Sixty seconds to lifeboat launch, the robot voice warned.

"But captain!" pox-face protested.

"It's been a good ride, mates." said the Captain calmly. "But I'm either flying this rig or crashing her. I'm not about to get picked up by City Forces to get executed by the Monzons, not after everything, not today. I'm too damn old to give up now."

"Aye, aye, Captain," each of the crew eventually replied.

The mood turned somber in the cabin. Even from my limited observation, this group respected Draxton. No one was about to argue with him now, not even pox-face.

Thirty seconds to lifeboat launch.

Janky moved to the seat by the wheel, took up the oxygen mask and saluted Draxton. The rest of the crew did the same, the youngest with tears in his eyes. Draxton returned the salute as the lifeboat's door sealed, the Captain backed away without losing their gaze, and then they were gone behind door one as it slid closed again.

Lifeboat launch in 3, 2, 1…

The ship groaned against the velocity of the lifeboat's rockets as we felt something thrust from the ship. Then, the tiny vessel detached and sped away, quickly becoming indiscernible from the stars around us.

"Good luck, boys," said Draxton wistfully as he watched them disappear, pulling on his scraggy beard, but his reflective moment was interrupted by another crash from the ship's engine, and we lurched. The Captain turned back to me, but this time his eyes had a golden light I hadn't seen since I was seventeen years old - the light of my people.

"What did they mean- about harvesting Tetsi? Only being worth something alive?" I didn't know if it mattered anymore, but maybe learning what happened to my people would give me peace before our inevitable death.

"We don't have a lot of time, but we may have a chance," Draxton was back at the controls attempting to steady the ship's course. "We can try."

"Try what?"

Draxton took the wheel up and steered us sharply upwards just as another missile missed us. "The Monzons took everything from Tetsi, our art, music, cuisine - everything our culture built. But all the beautiful things we could make - it was something Monzons could never recreate - not without the Tetsi spirit."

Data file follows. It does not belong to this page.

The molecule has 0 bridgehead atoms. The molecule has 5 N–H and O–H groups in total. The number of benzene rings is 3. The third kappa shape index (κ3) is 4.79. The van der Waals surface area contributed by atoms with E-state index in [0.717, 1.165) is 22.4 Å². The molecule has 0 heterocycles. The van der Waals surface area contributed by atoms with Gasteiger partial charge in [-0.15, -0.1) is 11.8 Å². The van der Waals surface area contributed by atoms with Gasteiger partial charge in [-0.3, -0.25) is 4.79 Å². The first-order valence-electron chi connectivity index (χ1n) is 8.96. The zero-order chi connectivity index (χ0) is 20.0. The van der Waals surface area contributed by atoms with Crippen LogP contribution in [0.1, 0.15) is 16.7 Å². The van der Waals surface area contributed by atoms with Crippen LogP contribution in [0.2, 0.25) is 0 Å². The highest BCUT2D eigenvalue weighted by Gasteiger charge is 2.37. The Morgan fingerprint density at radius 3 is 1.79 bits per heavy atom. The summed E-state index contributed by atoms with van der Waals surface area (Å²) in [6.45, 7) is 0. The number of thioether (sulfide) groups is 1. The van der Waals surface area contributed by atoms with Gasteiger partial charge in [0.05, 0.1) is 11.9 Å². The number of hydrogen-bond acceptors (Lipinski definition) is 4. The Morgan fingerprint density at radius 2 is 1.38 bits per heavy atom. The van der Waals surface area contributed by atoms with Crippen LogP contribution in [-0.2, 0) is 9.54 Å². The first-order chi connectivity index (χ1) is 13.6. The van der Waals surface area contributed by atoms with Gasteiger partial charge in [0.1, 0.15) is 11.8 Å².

Draxton yanked the controls up as the missile made a second pass for us again, crashing into some nearby space-wreck. "And so the Monzons, only knowing how to steal, consume and destroy, they rounded up those few who survived to harvest that spirit, in our eyes, our hearts," he pointed to the jagged scar on his forehead. "And in our minds."

I almost vomited at the horrors Captain Draxton was alluding to, I wanted to ask who'd attempted to take his brain and how he'd managed to survive, but all I could do was pull the tapestry around me more tightly and watch as he turned back to punch the controls.

Course set for the Fourth Quadrant, said the robot.

"The tide is finally changing - messages are on the boards. Another group has been able to ward off the Monzons, and our refugees have joined the fight. If I can keep dodging the homing missiles, we may be able to crash land there."

"Where?" I asked.

"Some little planet called Earth," Captain Draxton replied. "They call themselves humans. They've got a lot of fight, a decent army, difficult to control, and even more, difficult to predict. Many sorts of them on one world-"

He pushed one last command, and the ship surged forward at full throttle, its machinery grinding and screeching but miraculously speeding ahead.

"So what do you say, Testi girl? Let's see if we can hold out?" Draxton cracked the closest thing to a smile that his grimaced face would allow. "Just a little longer."

Just a little longer, my mother's prayer. I felt hot, crazed rage from everything I'd heard from Draxton about my people, but also I felt something else: hope to believe the rumor - that this evil could be stopped. And even though none of my family may have survived, I could feel their spirits with me now, wrapped around me in the Tetsi tapestry and in the glow of Draxton's eyes.

"Aye, aye, Captain," my voice was steady, and my shaking had stopped.

Like a comet through the sky, we raced forward, and I could hear another missile's roar in the distance, but for the first moment in my entire adult life, this time, I was not afraid.

Sci Fi

About the Creator

K. C. Wexlar

Sweet, scary and strange but always satisfying.